The Economic Crime Levy (ECL) is a new annual charge placed on entities with a UK revenue exceeding £10.2m per year that carry out activities that are regulated by the Financial Conduct Authority (FCA) or HMRC under Money Laundering Regulations 2017 (MLRs). The charge can be between £10,000-£250,000, depending on the size of the entity.
The ECL was introduced as part of measures in the Finance Act 2022, bringing forward plans from the government’s Economic Crime Plan 2019 which aimed to develop a long-term sustainable resourcing model to tackle economic crime. The ECL came into effect this year, with the first payments being due by 30 September.
With regards to exposure to economic crime, housing associations are relatively low risk. However, the kinds of activities which can fall within the scope of the ECL are:
- Housing associations acting as a lender under credit agreements.
- Offering estate agent services, namely where housing associations carry out shared ownership resales in-house.
- Offering debt advice to tenants.
- Broking, where staff might make recommendations about specific financial products or providers.
Given the relatively low risk with regards to economic crime, and that housing associations generate significant public good, we believe a proportionate approach should be taken for the fees applicable to the sector. However, we feel that this has not been the case, and this is therefore a cause for concern for housing associations.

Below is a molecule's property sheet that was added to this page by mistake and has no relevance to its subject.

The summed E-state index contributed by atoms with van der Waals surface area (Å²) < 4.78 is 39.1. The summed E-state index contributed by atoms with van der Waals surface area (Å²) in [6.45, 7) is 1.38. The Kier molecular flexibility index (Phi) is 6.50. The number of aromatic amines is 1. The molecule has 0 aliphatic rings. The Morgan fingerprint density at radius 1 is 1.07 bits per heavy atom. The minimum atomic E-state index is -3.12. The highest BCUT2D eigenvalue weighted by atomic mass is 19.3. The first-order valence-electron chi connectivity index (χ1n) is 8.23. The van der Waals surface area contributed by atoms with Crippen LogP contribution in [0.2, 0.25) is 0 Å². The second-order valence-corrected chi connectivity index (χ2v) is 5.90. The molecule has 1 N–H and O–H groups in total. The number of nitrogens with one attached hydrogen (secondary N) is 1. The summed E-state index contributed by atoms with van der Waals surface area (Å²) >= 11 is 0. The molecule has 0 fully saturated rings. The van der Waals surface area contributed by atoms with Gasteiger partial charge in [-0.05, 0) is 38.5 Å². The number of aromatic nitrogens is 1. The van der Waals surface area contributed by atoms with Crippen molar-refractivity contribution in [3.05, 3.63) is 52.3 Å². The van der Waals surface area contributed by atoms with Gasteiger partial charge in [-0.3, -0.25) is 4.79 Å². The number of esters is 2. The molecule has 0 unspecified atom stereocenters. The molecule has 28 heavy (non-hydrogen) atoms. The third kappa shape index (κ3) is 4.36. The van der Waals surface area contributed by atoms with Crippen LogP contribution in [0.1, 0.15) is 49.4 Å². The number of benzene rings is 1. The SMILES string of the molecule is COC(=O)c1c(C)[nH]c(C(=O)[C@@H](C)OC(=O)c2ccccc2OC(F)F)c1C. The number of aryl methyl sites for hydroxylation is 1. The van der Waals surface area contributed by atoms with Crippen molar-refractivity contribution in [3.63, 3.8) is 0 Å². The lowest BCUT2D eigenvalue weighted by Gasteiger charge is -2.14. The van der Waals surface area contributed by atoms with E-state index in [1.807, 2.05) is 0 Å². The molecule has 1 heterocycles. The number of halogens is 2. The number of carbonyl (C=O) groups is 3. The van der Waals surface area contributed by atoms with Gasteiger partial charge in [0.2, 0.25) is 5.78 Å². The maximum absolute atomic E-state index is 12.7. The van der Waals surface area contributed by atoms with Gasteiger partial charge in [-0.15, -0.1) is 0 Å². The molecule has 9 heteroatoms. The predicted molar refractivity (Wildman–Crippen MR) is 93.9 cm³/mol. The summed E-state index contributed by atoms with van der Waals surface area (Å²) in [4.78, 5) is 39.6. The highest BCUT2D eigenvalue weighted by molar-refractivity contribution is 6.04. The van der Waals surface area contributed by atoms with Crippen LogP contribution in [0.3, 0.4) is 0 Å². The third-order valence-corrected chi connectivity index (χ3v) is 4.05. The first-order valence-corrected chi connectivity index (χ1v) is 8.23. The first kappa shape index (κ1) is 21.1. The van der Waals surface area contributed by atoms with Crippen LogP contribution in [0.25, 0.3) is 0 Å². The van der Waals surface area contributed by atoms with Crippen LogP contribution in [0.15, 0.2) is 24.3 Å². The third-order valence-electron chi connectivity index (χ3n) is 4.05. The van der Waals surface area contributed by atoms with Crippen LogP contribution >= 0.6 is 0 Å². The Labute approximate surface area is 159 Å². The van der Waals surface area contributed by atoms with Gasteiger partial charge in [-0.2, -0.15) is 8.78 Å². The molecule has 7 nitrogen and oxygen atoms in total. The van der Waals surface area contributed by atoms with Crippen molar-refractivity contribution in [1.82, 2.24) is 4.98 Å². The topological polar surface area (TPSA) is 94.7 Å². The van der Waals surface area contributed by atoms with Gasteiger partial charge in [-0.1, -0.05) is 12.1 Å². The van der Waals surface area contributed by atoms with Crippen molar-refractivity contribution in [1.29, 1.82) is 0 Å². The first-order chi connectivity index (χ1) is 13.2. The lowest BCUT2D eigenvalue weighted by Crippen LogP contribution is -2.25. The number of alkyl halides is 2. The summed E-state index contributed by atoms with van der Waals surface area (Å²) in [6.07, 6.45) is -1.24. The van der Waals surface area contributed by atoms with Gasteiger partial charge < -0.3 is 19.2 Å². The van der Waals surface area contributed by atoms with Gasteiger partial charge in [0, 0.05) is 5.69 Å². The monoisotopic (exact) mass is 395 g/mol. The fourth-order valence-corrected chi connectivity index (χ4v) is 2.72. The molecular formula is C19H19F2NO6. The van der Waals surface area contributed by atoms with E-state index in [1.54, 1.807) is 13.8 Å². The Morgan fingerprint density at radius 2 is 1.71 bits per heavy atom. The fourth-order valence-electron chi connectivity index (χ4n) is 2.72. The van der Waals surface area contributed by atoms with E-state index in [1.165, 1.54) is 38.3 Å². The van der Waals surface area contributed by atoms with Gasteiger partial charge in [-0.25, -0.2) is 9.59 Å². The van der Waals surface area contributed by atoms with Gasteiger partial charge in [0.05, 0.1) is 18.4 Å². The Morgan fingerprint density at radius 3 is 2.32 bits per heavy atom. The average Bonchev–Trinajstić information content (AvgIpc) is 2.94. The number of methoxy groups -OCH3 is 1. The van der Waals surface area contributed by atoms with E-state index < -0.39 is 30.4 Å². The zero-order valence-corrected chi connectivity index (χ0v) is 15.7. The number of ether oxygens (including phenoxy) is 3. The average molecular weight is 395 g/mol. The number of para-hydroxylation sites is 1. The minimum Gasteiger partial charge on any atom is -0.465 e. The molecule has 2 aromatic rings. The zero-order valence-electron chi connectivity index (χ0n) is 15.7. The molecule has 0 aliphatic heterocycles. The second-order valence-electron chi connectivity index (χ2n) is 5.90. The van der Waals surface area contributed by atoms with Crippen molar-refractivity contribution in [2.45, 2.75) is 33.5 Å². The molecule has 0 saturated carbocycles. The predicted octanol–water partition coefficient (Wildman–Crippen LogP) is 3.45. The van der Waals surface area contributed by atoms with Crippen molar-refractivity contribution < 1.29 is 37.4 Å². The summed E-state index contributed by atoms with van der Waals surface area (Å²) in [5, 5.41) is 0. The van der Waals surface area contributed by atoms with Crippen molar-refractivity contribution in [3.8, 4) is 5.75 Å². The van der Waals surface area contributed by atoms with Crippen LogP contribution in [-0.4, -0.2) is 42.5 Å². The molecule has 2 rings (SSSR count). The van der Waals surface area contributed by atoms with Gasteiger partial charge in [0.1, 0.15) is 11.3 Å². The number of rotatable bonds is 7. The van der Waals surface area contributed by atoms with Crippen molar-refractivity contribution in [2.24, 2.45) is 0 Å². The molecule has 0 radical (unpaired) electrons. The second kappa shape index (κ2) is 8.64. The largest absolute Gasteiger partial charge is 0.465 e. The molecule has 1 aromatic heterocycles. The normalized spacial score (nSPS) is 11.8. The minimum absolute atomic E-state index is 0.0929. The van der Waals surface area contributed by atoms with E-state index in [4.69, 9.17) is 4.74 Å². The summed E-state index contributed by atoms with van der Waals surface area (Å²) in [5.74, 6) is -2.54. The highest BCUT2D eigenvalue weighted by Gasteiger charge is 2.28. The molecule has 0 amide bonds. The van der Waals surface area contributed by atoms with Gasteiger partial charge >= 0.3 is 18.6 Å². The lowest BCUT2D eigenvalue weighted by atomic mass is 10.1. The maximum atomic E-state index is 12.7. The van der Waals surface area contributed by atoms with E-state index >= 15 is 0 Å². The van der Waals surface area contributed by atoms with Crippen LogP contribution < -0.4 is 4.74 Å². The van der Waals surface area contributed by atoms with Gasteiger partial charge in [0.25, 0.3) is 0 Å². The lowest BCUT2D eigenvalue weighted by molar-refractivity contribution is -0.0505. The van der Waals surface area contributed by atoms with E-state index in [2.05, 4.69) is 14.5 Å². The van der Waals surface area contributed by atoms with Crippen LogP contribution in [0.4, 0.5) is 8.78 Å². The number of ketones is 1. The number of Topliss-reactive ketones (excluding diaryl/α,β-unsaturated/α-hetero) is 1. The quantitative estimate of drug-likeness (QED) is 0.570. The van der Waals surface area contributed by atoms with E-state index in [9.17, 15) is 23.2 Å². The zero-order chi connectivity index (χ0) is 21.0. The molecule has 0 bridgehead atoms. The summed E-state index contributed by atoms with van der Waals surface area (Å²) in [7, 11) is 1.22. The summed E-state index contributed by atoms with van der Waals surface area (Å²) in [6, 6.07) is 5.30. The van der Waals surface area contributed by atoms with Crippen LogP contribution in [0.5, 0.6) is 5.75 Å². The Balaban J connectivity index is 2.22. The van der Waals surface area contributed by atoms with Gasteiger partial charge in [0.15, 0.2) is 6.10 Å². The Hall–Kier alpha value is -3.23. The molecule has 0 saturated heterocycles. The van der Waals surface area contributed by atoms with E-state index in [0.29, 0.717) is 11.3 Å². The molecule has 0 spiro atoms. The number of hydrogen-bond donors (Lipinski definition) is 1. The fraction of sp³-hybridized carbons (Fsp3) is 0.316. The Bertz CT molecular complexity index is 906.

How the ECL is impacting housing associations
The principal activity impacting the sector is the estate agency function that many housing associations adopt when engaging in shared ownership resales in-house. The NHF has spoken to members who are concerned that the amount they have been charged via the fixed Levy rate exceeds the limited revenue generated from the small scale resale activity that triggered the charge. In these cases this makes the in-house resale function unviable and has caused some housing associations to consider outsourcing it or operating resales from a separate limited company at some cost.
Having discussed these issues further with colleagues at Devonshires, we know that a number of housing associations have also been reviewing their position on anti-money laundering registration. This is what exposes entities to the ECL in the first place.
To ensure registration is wholly necessary, housing associations ought to consider closely whether they are involved in activities which do actually fall within the scope of the MLRs. If so, they should consider whether they are able to rely on an exemption in the MLRs for entities carrying out activities on an “occasional or very limited basis”. If this can be relied upon, it dispenses of the need to be supervised for anti-money laundering and therefore the need to pay the ECL.
In order to rely on the exemption, a number of conditions need to be met around turnover derived from the activity, the amount charged to each customer and the nature of the activity within the context of your business, amongst other conditions. There are a number of points to consider, so appropriate legal advice should be sought on this point. Housing associations should review their anti-money laundering position regularly and where there is any change to the business
We know that for many housing associations the ECL itself, let alone the administrative costs associated with re-organising internal structures to mitigate its impact, is an additional burden at a time when resources are already under strain.
We have been pursuing HMRC and the FCA to discuss the issue of proportionality in future years of the ECL’s application. We would also like to emphasise the unfortunate lack of mitigation in place to for a sector that is dealing with and trying to alleviate the day to day realities of an acute housing crisis. We will continue to update members on this work as it progresses.